Fort Mill, SC
Three Crosses On The Farm
Photograph - Photography
"Three Wooden Crosses" is the title of a song written by Kim Williams and Doug Johnson, and recorded by American country music singer-songwriter Randy Travis. It was released in November 2002 from his album, Rise and Shine. The song became Travis' sixteenth Number One single, and his first since "Whisper My Name" in 1994. In addition, it was named Song of the Year by the Country Music Association in 2003 and won a Dove Award from the Gospel Music Association as Country Song of the Year in 2004.Throughout the song there is mention of "three wooden crosses on the right side of the highway." This is a dual reference to roadside memorials and to crosses that, in 1984, funded by Reverend Bernard Coffindaffer, began appearing on the sides of highways across the country. These crosses stand in the traditional Christian formation of a tall cross in the middle and two slightly shorter crosses on each side representing the Crucifixion of Jesus.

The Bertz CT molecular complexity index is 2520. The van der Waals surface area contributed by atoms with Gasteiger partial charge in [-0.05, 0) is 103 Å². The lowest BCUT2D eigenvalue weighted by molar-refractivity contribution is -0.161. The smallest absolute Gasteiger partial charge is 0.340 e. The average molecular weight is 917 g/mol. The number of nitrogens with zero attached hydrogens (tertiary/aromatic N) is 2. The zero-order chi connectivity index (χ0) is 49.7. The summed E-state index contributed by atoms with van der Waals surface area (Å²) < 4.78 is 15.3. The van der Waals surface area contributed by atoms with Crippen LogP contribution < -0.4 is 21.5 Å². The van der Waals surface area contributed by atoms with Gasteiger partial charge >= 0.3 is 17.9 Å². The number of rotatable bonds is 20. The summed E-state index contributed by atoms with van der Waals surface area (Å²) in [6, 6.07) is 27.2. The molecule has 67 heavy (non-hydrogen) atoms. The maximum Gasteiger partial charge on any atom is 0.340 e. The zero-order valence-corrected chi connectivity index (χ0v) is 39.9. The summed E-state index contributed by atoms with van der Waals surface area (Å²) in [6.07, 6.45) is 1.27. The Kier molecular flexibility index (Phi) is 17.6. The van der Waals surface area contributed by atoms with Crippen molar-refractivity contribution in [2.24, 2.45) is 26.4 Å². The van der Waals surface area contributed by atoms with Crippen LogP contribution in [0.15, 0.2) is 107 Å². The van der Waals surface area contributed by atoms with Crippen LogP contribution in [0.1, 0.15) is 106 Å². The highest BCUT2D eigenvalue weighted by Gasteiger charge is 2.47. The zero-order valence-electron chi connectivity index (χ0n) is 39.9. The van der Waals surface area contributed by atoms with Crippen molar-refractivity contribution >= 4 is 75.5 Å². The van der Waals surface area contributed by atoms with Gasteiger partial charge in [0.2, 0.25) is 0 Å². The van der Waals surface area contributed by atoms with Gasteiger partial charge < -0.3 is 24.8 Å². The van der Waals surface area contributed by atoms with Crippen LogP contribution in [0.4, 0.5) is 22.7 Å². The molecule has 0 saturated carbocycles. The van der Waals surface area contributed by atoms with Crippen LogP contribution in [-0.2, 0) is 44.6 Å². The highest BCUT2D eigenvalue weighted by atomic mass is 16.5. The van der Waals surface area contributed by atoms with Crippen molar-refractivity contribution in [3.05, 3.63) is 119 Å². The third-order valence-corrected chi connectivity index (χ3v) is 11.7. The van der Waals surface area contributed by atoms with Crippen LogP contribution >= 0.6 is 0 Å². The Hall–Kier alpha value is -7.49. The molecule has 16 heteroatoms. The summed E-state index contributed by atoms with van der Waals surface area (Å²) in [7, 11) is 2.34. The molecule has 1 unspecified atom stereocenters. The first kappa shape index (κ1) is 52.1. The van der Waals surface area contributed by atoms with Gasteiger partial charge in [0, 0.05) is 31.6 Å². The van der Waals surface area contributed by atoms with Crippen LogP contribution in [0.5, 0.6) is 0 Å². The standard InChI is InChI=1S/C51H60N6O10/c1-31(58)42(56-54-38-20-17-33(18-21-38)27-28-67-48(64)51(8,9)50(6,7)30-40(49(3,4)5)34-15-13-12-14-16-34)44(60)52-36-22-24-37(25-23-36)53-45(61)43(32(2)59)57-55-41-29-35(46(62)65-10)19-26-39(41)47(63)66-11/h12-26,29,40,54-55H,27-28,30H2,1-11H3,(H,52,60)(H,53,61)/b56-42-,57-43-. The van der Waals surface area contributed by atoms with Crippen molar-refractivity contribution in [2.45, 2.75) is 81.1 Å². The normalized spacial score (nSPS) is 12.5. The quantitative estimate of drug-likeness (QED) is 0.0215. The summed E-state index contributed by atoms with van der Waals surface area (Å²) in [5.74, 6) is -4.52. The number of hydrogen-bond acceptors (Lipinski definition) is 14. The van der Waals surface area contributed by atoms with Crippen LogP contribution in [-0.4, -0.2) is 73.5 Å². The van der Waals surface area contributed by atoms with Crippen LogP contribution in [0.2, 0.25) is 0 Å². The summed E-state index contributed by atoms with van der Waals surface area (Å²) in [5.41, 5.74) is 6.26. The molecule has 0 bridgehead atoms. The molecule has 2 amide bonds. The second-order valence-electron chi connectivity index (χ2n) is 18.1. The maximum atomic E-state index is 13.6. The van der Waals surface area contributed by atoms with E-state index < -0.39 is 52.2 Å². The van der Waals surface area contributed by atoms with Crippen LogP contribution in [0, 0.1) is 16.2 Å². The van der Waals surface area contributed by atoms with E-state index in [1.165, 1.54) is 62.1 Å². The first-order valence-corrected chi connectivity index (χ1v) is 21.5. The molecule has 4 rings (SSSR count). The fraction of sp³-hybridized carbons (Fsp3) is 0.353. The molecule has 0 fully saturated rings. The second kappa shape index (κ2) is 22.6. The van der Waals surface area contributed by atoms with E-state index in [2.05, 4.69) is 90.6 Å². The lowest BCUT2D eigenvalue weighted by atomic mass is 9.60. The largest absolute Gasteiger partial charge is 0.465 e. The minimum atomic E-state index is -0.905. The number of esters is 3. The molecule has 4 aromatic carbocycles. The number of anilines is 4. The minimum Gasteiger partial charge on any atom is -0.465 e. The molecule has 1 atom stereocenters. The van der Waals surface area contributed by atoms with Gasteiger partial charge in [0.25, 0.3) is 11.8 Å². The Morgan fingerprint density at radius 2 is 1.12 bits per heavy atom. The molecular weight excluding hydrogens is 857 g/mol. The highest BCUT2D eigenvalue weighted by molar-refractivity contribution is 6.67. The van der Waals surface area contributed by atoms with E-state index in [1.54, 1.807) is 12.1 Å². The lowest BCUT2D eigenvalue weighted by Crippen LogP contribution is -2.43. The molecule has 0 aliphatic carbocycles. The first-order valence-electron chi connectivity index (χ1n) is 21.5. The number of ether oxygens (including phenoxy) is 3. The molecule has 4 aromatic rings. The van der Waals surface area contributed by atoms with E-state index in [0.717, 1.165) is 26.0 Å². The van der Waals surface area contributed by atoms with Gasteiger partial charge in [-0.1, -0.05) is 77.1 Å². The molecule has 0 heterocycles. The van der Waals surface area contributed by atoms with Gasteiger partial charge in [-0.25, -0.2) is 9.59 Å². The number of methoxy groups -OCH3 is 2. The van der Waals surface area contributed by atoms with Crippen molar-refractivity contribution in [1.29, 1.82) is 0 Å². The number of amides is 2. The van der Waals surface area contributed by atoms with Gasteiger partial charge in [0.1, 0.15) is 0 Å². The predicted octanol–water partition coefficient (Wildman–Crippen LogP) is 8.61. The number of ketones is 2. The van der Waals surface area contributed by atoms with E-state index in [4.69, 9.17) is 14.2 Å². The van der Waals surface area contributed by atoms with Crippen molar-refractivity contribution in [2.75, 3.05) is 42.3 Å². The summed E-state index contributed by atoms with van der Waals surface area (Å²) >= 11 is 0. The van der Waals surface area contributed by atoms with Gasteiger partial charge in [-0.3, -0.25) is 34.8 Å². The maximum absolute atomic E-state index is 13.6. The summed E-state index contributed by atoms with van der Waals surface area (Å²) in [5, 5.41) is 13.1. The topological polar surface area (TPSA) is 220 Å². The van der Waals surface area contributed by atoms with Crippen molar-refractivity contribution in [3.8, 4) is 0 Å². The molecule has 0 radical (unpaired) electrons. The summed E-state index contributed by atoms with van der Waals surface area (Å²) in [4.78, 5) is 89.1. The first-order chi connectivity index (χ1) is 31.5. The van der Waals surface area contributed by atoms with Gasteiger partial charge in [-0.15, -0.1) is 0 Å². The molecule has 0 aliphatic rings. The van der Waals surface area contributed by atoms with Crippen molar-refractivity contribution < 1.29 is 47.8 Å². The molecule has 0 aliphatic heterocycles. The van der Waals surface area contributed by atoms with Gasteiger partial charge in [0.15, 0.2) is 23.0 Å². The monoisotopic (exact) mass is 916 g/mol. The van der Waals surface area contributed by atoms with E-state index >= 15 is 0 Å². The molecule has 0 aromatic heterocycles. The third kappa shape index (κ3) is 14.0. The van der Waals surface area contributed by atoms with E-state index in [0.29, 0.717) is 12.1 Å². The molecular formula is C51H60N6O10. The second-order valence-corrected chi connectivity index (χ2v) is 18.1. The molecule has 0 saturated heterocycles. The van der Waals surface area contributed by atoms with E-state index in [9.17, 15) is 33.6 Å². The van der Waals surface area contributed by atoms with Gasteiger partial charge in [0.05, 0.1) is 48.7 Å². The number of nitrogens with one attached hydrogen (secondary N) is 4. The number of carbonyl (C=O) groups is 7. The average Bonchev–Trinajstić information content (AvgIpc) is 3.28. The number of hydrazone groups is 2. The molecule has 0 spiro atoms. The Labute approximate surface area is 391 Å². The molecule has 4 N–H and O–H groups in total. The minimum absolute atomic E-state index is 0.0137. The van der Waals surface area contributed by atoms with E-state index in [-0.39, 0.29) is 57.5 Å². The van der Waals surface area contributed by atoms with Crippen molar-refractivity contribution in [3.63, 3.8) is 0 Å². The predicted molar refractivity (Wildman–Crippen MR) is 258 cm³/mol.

I was in West Virginia when I took this photograph. It is my understanding that West Virginia has more of these crosses than any other state, Mr. Coffindaffer who died in 1993 said he built 1,842 cross clusters in 29 states, the Philippines and Zambia. The first trio of crosses, which stood 25 feet high, was erected in 1984 about 65 miles north of Charleston, West Virginia. Coffindaffer started the project on September 28, 1984, stating, "Not for saints or sinners. For everybody. They're up for only one sole reason, and that's this: to remind people that Jesus was crucified on a Cross at Calvary for our sins and that He Is soon coming again. That's what jars, but that's the truth. When you say, For our sins, half the people run. When you say, "He's coming again", everybody runs." "And, maybe," he said, "the Crosses will make one person stop and think."
March 6th, 2014
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